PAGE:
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Phillips, A. (1983). Victoria Hamilton: Narcissus and Oedipus. Published by Routledge and Kegan Paul Ltd., 1982, £12.50 (hardback).. J. Child Psychother., 9(1):81-84.

(1983). Journal of Child Psychotherapy, 9(1):81-84


Victoria Hamilton: Narcissus and Oedipus. Published by Routledge and Kegan Paul Ltd., 1982, £12.50 (hardback).

Review by:
Adam Phillips

Incidental analogies, no less than models of the mind, become blue-prints for clinical work. When (Freud (1932) writes in the New Introductory Lectures, for example, that “we approach the id with analogies; we call it a chaos, a cauldron full of seething excitations”, he is explicitly offering a tentative fiction; and like his description of instincts as “our mythology … mythological entities, magnificent in their indefiniteness” he is drawing attention to the status of these central concepts. Psychoanalytic theory has had to face the consequences of these fateful images, so there has always been a question about what makes certain kinds of explanations satisfying, or particular analogies compelling. Narcissus and Oedipus, with a good deal of often interesting evidence from various fields (psychology, ethology, cybernetics) takes seriously the formative power of Freud's metaphors for early development, tracing implications where there may have seemed to be facts, and showing how the conceptualisations of the infant's earliest states contain their own implied narratives of development. So as a book “about child development” it provides, among other things, a useful survey of how “the issue of the onset and extent of the infant's contribution … divides up conflicting schools of thought”.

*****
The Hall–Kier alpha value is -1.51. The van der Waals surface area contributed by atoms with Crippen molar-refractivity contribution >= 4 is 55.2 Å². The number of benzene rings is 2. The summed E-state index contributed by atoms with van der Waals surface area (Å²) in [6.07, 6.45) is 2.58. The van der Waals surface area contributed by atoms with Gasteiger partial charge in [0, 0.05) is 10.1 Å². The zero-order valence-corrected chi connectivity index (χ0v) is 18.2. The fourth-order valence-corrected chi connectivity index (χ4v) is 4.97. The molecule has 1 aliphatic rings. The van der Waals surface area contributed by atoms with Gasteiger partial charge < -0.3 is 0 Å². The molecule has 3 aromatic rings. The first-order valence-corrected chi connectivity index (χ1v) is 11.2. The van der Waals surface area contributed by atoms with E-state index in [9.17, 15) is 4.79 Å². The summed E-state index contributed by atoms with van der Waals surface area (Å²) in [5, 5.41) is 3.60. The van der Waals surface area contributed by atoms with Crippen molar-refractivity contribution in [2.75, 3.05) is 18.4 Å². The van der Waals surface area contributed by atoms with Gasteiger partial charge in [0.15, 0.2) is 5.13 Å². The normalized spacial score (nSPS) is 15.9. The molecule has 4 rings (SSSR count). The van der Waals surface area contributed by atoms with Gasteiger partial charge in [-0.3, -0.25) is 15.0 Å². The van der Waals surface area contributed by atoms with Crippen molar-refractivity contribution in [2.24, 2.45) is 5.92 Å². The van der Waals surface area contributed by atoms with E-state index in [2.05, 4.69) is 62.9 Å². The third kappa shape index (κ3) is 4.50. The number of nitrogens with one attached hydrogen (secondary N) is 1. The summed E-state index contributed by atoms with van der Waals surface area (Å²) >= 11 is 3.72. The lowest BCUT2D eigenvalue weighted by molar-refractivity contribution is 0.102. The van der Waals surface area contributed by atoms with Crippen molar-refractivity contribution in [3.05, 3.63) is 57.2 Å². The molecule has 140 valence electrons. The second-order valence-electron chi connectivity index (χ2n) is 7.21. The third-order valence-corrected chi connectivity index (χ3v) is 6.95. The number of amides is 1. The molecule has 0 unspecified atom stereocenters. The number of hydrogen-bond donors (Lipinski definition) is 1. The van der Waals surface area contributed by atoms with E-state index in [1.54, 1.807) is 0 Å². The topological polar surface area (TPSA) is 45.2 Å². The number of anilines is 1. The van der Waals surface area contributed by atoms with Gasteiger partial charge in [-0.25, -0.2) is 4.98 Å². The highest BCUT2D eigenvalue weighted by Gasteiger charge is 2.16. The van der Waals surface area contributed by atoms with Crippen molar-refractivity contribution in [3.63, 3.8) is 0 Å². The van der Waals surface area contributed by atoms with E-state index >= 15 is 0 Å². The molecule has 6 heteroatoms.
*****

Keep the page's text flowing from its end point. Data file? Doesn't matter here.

Taking as one of its main paradigms for infant development from Tom Bower's concept of interactional synchrony, the expressed intention of the book, vis à vis psychoanalysis, is clear; “It is Freud's view of relationship as a secondary development that is challenged … the development of the child is not a function of the gradual and painstaking socialisation of an isolate.

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